Former Dungog Alison Court resident Betty Kelehear has found a new home

PERMANENT HOME: Betty Kelehear was in the Alison Court complex when the 2015 April superstorm struck, but she has moved into a new unit in Brown Street.
PERMANENT HOME: Betty Kelehear was in the Alison Court complex when the 2015 April superstorm struck, but she has moved into a new unit in Brown Street.

When the April 2015 super storm hit, Betty Kelehear was in one of the bottom units at Alison Court in Dungog.

She was rescued by neighbour Beth Elford who helped get her to safety and for the last 11 months has been living with her daughter Cheryl and her fiancé Paul Lancaster.

But last weekend she moved into one of the flats in nearby Brown Street and couldn’t be happier.

“I moved into the units nine years ago but was told they could flood,” she said.

“On the morning of April 21 these words were ringing in my ears and because of the heavy rain all night, I left my hearing aids on in case someone came knocking at the door.

“I could hear gurgling at 5.30 and got up to see what it was and looked out the window.

“There was heaps of water in the park but I didn’t worry too much about it and went back to bed.

“When I got up nearly an hour later, I put my feet on the ground and stepped into water.

“I went over to the window and everyone in the rest of the units were getting out.

“The water was rising so much and by the time Beth came to help me, it was up to my chest.

“The fridge tipped over and floated near me and I was worried I wouldn’t be able to open the front door.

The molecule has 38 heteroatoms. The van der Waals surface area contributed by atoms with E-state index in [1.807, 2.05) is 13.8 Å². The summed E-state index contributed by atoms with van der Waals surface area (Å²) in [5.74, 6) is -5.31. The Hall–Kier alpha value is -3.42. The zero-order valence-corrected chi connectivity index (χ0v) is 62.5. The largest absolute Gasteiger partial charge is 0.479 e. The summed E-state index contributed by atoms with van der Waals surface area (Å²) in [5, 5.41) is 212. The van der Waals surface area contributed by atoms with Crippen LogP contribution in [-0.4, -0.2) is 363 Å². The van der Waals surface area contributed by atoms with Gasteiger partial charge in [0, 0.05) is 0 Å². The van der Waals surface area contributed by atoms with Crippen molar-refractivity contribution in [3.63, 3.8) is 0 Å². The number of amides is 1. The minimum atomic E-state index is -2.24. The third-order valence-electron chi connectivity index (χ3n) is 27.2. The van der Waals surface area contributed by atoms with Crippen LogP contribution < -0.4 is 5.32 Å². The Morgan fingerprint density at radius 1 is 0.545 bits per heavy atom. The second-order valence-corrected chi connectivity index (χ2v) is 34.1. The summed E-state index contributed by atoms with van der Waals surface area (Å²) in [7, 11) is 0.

“I pushed the kitchen chair out of the road, held the fridge and managed to get the door open.

“We waded up to Beth’s unit where she put a doona around me.”

But the water was still rising quickly and soon Beth’s unit started to flood too.

The residents – one of whom only had underpants on – made their way up to the Coffee Bean Cafe at the top of the driveway.

Many were just wrapped in doonas or blankets or still had wet clothes on.

Hearing of the flood, her daughter Cheryl eventually found Betty at the cafe and took her back to her place.

“I think I have been one of the lucky ones,” Betty said.

“I didn’t have to pay rent but I would give them money to help out with the electricity and the phone.

“And Paul is a cracking cook . . . but I taught him a few things too.

“There were so many people who helped out.  Someone came and took all my clothes and linen home and washed it all.  It came back all neatly folded in marked bags.

“The [Dungog Shire] community centre has been absolutely wonderful too as has the CWA and all the other cash donations and goods I received from other organisations.

“The insurance company paid up very quickly and I have been able to buy new furniture and other items for my new home.

“And Cheryl has been absolutely marvelous, I don’t know what I would have done without her.”

Betty was one of four residents whose name went into a ballot to secure one of the units at Alison Court.

She was unsuccessful but is hoping to eventually get back there one day.

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